What is happening in Armenia and Azerbaijan?
Armenian and Azerbaijanian forces have been fighting in the Nagorno-Karbakh Line of Contact for over a month.
Hundreds of army men and civilians have died in this conflict, which is possibly the biggest escalation in the decades-old fight between the two countries.
The Nagorno-Karabakh region is recognised as a part of Azerbaijan but is controlled by ethnic Armenians.
Both countries were a part of the Soviet Union when it was formed in the 1920s. Even though the area was an ethnic Armenian-majority nation, its control was given to Azerbaijan.
This led to several clashes between the ethnic groups and the authorities, and finally a full-blown war in the 1980s after Armenia and Azerbaijan declared independence from Moscow, and the Soviet Union was collapsing.
After a Russian-brokered ceasefire deal in 1994, Nagorno-Karabakh remained part of Azerbaijan, but since then has mostly been governed by a separatist, self-declared republic, run by ethnic Armenians and backed by the Armenian government.
Turkey supports Azerbaijan and has no official relations with Armenia. In 1993, Turkey shut its border with Armenia in support of Azerbaijan during the war over Nagorno-Karabakh. Currently, Turkey has openly backed Azerbaijan and blamed Armenia for the renewed fighting.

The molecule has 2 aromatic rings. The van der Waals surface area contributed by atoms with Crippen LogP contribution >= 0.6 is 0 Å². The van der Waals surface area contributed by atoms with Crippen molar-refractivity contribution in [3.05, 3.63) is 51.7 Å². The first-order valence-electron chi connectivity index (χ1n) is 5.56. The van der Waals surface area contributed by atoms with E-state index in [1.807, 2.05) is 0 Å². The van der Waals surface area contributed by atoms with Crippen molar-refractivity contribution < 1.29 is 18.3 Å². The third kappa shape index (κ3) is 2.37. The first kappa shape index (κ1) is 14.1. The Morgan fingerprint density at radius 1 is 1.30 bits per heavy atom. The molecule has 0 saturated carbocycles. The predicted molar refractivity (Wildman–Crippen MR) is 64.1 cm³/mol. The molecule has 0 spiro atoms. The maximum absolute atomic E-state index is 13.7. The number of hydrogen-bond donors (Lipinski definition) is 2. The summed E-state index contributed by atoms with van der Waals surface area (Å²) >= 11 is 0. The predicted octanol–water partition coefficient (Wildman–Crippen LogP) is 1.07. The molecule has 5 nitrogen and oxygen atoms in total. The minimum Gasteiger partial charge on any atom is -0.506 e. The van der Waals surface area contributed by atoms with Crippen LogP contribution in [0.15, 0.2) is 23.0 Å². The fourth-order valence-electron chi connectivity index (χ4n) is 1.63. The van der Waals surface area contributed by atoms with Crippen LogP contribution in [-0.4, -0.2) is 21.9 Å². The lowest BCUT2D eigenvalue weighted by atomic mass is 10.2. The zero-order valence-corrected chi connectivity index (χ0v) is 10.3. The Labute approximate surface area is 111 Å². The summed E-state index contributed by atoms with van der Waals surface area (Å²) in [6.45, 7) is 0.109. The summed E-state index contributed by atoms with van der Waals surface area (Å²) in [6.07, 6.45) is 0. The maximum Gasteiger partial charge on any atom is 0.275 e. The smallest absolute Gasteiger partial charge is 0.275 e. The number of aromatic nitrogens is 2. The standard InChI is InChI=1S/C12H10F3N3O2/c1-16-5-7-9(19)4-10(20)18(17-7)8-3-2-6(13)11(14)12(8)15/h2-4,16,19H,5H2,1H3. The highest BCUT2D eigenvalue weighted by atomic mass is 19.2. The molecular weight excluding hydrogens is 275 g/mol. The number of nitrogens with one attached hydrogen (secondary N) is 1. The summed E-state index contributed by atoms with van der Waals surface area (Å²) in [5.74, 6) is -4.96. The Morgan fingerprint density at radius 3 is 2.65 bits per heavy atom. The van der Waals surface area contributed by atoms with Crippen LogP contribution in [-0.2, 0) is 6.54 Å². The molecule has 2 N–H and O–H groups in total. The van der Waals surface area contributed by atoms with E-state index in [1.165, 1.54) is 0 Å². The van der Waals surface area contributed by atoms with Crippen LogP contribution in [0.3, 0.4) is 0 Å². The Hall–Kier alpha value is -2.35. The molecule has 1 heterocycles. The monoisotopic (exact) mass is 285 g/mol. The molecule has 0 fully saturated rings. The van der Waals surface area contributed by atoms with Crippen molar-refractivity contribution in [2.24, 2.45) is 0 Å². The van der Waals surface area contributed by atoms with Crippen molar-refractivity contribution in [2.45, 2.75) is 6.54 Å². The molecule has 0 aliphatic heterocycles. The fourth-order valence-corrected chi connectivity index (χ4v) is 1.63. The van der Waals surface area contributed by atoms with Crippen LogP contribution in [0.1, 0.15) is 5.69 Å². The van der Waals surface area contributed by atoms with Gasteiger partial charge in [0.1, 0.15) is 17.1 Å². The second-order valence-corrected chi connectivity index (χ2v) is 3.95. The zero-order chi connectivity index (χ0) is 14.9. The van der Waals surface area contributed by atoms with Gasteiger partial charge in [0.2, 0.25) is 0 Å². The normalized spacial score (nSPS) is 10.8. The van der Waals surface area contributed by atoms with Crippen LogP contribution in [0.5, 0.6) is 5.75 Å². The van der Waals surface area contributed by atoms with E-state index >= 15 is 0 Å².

Russia meanwhile has good relations with Armenia, and also has a military base in the country. However, President Vladimir Putin also has good relations with Azerbaijan.
Presently, both sides have claimed a truce violation after a second attempt at a ceasefire was announced on Saturday (17th October). This cease-fire was allegedly broken within minutes of being put into effect on midnight. The first attempt at a cease-fire was made by a Russian-brokered deal on 10th October.
The decision of implementing a cease-fire was made by the OSCE Minsk Group.
OSCE Minsk Group
The OSCE Minsk Group is co-chaired by France, the Russian Federation and the United States. The group has been working on resolving the conflict between the two countries since 1992.
The co-chairs called on the Azerbaijani President Ilham Aliyev and Armenian Prime Minister Nikol Pashinyan to “take immediate steps to execute in full the obligations of the sides according to the October 10 Moscow statement, in order to prevent catastrophic consequences for the region.”